Looking at the future

When I think about the future and what I want to do in 2024, I get excited about the possibilities. One of the bigger projects is to finish updating my free Linux Mint tutorial series to the 21.X base, so it is of more value to you. 

As already mentioned above, I have started writing my second Linux book. This book will be entirely based on Linux Mint Cinnamon and the possible title will be “The Linux Mint onboarding guide”. I hope to finish the book in December 2024, but I will take my time because I value quality more than sticking to timelines.

I often receive interesting questions from readers in my mailbox. I always try to answer these questions as well and clearly as possible, if I can do so myself. sometimes I don’t have a solution for a problem. Already in 2023, I started writing down this kind of reader questions and my answers, and sharing them as a Quick Fix article via the website so that other readers can also benefit. In 2024 I will try to publish more of these Quick Fix articles, as people find them very useful.

Further, I am still thinking about publishing a monthly newsletter, but I am still not sure if you see any value in this and want to subscribe for something like this. 

To end my random thoughts on what I want to do in the coming year, I want to mention that I want to further intensive my writing for my second website, realappuser.com. I am very interested in personal productivity systems and exploring all kinds of applications that can help us with note-taking, organizing, planning, and execution. There are a lot of interesting topics to explore and to write about, like theoretical backgrounds, how to set up and optimize your productivity system and your second brain, and all the tools that can support it. 

So now that we are almost at the end of 2023 and I shared my view on the past and the future, it’s time to share my favorite applications available for Linux that I tried out and used intensively in the past year, and which I can therefore strongly recommend to you as a good foundation for your own 2024 Linux system. So here are my 52 most favorite applications for Linux for 2024.

My 52 most favorite applications for Linux for 2024

Before I start I want to note that in my list there are both open-source and closed-source applications, and both non-commercial as well as commercial applications. Not everyone agrees with me, but for me personally, I don’t mind using closed-source applications on my Linux machines. I am not an open-source purist and if there are applications that don’t have a good open-source alternative, or if they are just a better fit for my personal use case, then I don’t mind using them. Also, I strongly believe that Linux as an alternative platform for Windows or macOS, can grow in popularity if people see that a lot of the applications they already use and are familiar with, also run on Linux. That makes the switch a bit easier, and after their first steps maybe their interest in open-source alternatives will grow as well.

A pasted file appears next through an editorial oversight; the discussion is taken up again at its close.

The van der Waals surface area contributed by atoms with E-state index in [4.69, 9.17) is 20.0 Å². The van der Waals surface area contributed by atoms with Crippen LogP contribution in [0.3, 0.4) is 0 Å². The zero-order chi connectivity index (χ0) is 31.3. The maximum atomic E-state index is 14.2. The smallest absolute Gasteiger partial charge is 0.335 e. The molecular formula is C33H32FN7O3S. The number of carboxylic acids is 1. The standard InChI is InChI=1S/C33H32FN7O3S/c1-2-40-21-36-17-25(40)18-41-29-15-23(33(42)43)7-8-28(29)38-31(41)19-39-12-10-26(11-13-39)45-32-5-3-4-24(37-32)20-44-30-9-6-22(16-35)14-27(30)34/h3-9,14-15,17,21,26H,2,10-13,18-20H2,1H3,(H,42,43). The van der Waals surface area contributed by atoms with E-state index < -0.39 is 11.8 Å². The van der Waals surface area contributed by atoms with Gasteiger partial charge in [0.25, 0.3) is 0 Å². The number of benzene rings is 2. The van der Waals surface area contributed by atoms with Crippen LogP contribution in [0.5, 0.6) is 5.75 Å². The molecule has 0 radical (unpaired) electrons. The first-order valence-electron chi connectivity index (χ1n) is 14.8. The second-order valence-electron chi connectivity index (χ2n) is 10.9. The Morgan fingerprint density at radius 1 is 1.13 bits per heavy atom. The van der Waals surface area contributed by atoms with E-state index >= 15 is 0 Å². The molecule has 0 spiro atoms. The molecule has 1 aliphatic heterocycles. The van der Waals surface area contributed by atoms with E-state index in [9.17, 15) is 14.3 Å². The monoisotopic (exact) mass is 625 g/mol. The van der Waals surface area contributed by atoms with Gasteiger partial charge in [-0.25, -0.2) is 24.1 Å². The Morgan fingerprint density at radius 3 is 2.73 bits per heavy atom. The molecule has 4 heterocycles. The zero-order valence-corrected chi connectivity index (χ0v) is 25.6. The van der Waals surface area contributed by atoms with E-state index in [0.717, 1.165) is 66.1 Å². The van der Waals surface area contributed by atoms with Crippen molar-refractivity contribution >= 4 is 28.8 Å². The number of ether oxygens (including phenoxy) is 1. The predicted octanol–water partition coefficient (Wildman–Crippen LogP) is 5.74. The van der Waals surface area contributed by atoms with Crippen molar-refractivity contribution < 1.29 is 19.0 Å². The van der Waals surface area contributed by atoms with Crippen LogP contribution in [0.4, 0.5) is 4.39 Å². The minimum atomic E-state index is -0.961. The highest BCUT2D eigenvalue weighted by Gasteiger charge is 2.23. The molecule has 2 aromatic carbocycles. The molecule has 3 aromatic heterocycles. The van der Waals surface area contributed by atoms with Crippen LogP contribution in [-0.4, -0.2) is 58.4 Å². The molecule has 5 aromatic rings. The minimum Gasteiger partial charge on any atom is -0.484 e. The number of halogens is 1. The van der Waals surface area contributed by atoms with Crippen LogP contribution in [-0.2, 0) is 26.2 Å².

For me, the application is not a goal in itself, but what you can do, create, or achieve with it is in my opinion much more important. For these so-called use cases I am constantly looking for the best available solutions and therefore it may be that I change applications over time, depending on new findings and improved applications. But what I notice is that over the years my list of applications gets a bit more stable, which means that I found some of my really favorite apps that I can use for the long run.

Below you will find the categories, subcategories, and software names of my favorite software for 2024.

Operating system

  • Linux distribution – Linux Mint Cinnamon / Zorin OS
  • Linux USB creation – Balena Etcher

File management

  • File finder / Launcher – Ulauncher
  • Duplicate file finder – FSlint
  • File cleaning – Flatsweep
  • Metadata – Metadata Cleaner

System optimization

  • System Optimization and Monitoring – Stacer
  • Laptop battery optimization – TLP
  • Application startup optimization – Preload

Keeping your stuff safe

  • Password management – Bitwarden
  • Backup system data – Timeshift
  • Backup personal data – luckyBackup / Pika Backup

Internet and communication

  • Internet browsing – Firefox
  • Email – Thunderbird / BlueMail
  • RSS Feeds – Feedbro Reader Firefox Extension / Inoreader
  • Mobile integration – Zorin Connect / KDE Connect


  • Office functionality – ONLYOFFICE
  • To Do – Zenkit To Do
  • Task management – Zenkit Base
  • Project management – Zenkt Projects
  • Note taking / Second Brain – Joplin
  • Text Editing – TextShine
  • Text extraction – Frog
  • Reference – Zotero
  • Mind mapping – Minder
  • Take breaks – GoForIt!


  • Color Management – DisplayCAL
  • Photo and video import – Rapid Photo Downloader